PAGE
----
Accepting for the sake of argument that being a terrorist justifies indefinite detention in Gitmo, waterboarding, death by drone etc. my question is always "according to whom?" To which the answer is "we can't tell you, but trust us."

    I'm sorry, but the concept of due process, of not being deprived of our property, our liberty and our lives without a fair hearing before an impartial forum according to a well known and understood process pre-dates the founding of the US. It goes back at least as far as the Glorious Revolution in 1688.

    Since 9/11 we have thrown out the fundamental principles we have held dear for more than four hundred years in order to fight against a bunch of kooks hiding out in caves (existential threat my a$$). The terrorists have already won.

  8. SelimT:

    I assume you meant to say Wehrmacht and not Luftwaffe in your comment since there weren't many (if any) German fliers circling around during the Battle of the Bulge (I know, nitpicking... :)

  9. James Sullivan:

    Gun confiscation will require drone strikes.

  10. Eris Guy:

    Since Obamunism rejects the idea of citizenship as an outmoded Constitutional concept--there is no difference between an illegal alien and American citizen in schooling, voting, welfare, etc.—then there can be no difference between killing Americans and auslander (I find that when speaking of the Democrat Party and its ideology, it’s best to use the original German or Russian).

  11. Steve Walser:

    The great "benefit" in this non-debate is that it reveals, in all their unclothed glory, the rank hypocrisy and partisanship that lies at the heart of the lefty anti war and social justice movement.

  12. marco73:

    Good God! In Greenwald's article Steven Colbert, of Comedy Central Fame, is the voice of reason when interviewing Attorney General Eric Holder.

  13. NormD:

    Your argument style is so flawed. You setup strawmen and knock them down. In uniform? How in the hell would you know they are an American?

    Lets say:

    An American spy with plans for D-Day is escaping across the channel in a boat.
    An American who knows about Enigma is shot down behind enemy lines
    An American scientist is helping the Nazis develop an atom bomb
    Am American is running Auschwitz!

    You can imagine no circumstance when its OK to kill an American without a court trial???

    Would it not be OK to bomb Peenemunde even a PoW camp were nearby? Hell, this is killing Americans who are innocent!

    I don't want to see this power abused, but saying there is never, ever a situation where its OK to kill an American without a court trial is childish.

  14. Daublin:

    I believe everyone gets that. What makes it interesting is that this isn't a hypothetical legal analysis. Obama has put out thousands of these hits, on average about one a day of his presidency. That's counting weekends and vacations; in his actual Oval Room meetings to authorize hits, he must be going through a packet of half a dozen to a dozen at a time.

    To channel John Kerry for a moment, what kind of American way of life are we fighting for?

  15. Daublin:

    On a similar note, Obama is making Bush look like a paragon of diplomacy. Yet the media is quiet.

    One of the most consistent complaints I've heard about Bush is that he did not get international permission for his actions in Iraq. But look at what he did garner! He had support from Congress, from the elected Iraqi government, from a U.N. security council resolution, and from a dozen or so countries that directly contributed military forces. Yes, each of these is patchy support, but take a moment to ponder the overall level of diplomatic effort.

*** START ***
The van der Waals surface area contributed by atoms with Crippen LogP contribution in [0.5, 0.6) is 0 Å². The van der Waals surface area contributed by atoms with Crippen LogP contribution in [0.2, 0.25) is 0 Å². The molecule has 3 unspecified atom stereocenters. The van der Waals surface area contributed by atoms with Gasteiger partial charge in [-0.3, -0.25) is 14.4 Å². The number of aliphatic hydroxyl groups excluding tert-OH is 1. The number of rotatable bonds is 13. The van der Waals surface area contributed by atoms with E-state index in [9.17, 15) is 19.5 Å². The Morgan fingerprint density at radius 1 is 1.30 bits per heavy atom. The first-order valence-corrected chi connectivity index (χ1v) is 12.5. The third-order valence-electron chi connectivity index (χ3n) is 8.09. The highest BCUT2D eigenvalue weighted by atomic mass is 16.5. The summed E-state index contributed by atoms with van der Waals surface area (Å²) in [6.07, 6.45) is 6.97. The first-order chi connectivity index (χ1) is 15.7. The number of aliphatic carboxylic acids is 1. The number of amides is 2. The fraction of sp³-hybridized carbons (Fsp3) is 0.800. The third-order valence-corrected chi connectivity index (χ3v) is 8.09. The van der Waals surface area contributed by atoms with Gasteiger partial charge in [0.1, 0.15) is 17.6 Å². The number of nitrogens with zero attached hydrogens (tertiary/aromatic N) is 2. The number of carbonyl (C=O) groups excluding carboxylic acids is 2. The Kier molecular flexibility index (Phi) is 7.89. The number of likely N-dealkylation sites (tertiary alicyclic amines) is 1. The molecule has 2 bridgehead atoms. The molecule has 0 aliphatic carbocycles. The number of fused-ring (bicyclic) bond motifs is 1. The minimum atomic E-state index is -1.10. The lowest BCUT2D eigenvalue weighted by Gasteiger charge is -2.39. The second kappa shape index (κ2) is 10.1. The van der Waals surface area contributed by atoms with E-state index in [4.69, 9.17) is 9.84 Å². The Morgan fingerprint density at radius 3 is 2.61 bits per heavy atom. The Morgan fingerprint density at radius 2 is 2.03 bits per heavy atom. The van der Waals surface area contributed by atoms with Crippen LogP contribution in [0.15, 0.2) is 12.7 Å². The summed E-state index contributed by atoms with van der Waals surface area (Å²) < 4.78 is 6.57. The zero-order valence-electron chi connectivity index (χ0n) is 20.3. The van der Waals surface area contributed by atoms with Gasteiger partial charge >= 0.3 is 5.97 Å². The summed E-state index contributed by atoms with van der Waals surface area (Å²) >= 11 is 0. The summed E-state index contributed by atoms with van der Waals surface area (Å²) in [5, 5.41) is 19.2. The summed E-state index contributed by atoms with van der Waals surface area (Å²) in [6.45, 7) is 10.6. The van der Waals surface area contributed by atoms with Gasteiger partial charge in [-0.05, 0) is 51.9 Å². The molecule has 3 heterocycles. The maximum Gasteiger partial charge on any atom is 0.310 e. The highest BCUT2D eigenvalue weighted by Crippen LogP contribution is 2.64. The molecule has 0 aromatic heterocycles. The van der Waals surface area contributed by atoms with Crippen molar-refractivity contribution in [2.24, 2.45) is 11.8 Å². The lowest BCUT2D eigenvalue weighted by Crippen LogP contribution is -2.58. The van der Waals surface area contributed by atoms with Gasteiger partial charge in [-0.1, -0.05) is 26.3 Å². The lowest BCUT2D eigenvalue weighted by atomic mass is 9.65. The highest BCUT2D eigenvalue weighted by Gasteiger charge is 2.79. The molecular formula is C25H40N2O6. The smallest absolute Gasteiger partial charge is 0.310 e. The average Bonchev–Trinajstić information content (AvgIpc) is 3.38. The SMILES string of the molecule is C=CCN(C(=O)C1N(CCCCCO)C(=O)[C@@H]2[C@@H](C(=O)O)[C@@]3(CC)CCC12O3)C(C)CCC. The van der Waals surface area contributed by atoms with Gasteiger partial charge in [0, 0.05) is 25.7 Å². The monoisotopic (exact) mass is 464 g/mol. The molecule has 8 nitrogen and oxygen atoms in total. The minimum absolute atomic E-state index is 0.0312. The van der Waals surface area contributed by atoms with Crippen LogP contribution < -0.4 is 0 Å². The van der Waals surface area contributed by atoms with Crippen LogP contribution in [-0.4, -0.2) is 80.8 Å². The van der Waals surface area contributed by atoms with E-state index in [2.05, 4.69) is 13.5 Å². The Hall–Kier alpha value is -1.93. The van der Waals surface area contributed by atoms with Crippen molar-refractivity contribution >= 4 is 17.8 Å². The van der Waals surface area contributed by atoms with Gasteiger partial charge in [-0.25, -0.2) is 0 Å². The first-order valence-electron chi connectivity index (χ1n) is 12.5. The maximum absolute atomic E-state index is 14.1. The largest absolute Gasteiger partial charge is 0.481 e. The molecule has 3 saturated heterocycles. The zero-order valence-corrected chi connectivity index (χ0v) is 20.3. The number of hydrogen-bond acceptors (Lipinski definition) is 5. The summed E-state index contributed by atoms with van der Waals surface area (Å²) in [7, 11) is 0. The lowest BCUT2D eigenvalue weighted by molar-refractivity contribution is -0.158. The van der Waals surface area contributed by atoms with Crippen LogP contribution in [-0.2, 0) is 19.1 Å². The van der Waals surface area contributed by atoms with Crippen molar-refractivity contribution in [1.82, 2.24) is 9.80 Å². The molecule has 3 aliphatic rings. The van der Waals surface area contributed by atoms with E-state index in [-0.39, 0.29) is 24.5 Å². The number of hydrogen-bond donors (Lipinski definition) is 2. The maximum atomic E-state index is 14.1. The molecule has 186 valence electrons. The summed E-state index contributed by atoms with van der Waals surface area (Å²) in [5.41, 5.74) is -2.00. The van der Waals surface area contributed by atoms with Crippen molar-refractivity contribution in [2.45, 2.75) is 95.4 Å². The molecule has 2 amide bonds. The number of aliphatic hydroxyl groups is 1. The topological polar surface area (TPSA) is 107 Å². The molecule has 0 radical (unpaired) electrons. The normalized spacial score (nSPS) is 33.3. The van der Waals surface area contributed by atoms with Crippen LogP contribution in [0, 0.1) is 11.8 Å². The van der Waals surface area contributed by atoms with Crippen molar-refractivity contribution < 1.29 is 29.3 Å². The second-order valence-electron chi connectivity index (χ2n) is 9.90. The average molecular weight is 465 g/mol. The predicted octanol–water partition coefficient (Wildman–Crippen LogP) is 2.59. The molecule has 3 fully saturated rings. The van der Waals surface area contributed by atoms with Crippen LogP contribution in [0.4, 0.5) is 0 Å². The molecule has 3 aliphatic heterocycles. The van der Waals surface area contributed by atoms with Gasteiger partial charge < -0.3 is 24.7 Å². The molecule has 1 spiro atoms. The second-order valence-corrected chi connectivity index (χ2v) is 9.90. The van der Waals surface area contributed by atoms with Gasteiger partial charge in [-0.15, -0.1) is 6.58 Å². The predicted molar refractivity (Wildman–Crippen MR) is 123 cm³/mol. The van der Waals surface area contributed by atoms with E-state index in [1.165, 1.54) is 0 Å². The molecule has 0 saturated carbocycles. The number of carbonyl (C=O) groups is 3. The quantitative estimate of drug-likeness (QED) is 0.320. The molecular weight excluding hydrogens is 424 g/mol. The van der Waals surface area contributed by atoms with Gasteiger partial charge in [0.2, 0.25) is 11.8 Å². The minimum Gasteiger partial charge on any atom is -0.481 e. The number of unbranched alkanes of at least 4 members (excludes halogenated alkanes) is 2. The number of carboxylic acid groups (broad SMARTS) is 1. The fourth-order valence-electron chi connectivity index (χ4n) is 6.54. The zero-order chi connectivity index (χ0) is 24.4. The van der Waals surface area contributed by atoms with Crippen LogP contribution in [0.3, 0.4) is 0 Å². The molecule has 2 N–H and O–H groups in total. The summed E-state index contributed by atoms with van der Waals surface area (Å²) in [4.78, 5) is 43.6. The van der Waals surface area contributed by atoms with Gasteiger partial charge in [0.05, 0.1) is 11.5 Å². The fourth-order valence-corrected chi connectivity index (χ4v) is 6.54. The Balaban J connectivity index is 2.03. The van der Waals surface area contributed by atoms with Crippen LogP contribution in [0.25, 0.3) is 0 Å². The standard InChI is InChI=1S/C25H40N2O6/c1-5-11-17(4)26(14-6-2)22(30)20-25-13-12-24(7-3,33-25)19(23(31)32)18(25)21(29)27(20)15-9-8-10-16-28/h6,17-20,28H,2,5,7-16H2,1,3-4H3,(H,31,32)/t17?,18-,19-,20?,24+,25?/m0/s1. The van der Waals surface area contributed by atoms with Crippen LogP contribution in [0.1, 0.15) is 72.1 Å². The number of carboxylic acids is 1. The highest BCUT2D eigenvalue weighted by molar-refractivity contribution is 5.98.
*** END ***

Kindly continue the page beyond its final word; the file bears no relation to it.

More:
To contrast, Obama just holds a meeting in the Oval office. The Pakistani government explicitly opposed his hit team that went after Osama, and they have explicitly opposed the drone strikes.


  16. Dimitri Mariutto:

    I agree with bigmaq1980. Times have changed and the term battlefield needs redefining. Used to be, only nations went to war against each other and the battlefield was easy to define, not to mention enemy combatant. The traditional rules of war no longer apply but we have yet to find a better framework. But yeah, what is going on now is unbelievable. Killing people who murder others is a good thing but there needs to be some due process with checks involved and transparency of the process.

  17. mesaeconoguy:

    Yes, for entitlements, and various executive power breaches.

    But the popular narrative (mostly wrong) is that Evil Bush started this (and AIDS, and Global Warming, and everything else bad).

    In proximate history, he can be seen to have directly contributed, though FDR was by far the most abusive and controlling executive (and consequently worst president) in US history.

    Wilson belongs in that conversation, as does TR.

  18. Robbo:

    What would have been the response if the British government had in 1974 or so, killed Gerry Adams ?

  19. markm:

    Someone should ask Jane Fonda about this. When she posed with an anti-aircraft gun in North Vietnam, she was both expressing dissent from American policies (protected by the 1st Amendment if anything is), and giving aid and comfort to the enemy (the Constitutional definition of treason). When she returned to the US, the Nixon Justice Department either chose not to settle that tension between Constitutional principles in court or acknowledged that the courts would find for the right of free speech - at least when we had not declared war against the "enemy". But according to Obama, Nixon could have had her assassinated in North Vietnam, or anywhere until she stepped on American soil.

  20. Matt Landry:

    The only relevant distinction between Americans and non-Americans is the incentives. A policy which permits the killing only of non-Americans preserves the incentive not to use drone strikes against domestic political opposition.

    I'm on record opposing USG's loose definition of "enemy combatant" back during the Bush administration as well. It so happens that I actually did trust George Bush (as a man) not to abuse the power to kidnap and hold hostage anyone he felt like, for any reason or no reason...but it was already obvious that such power is never truly safe in the hands of the sort of person who gets elected to high office.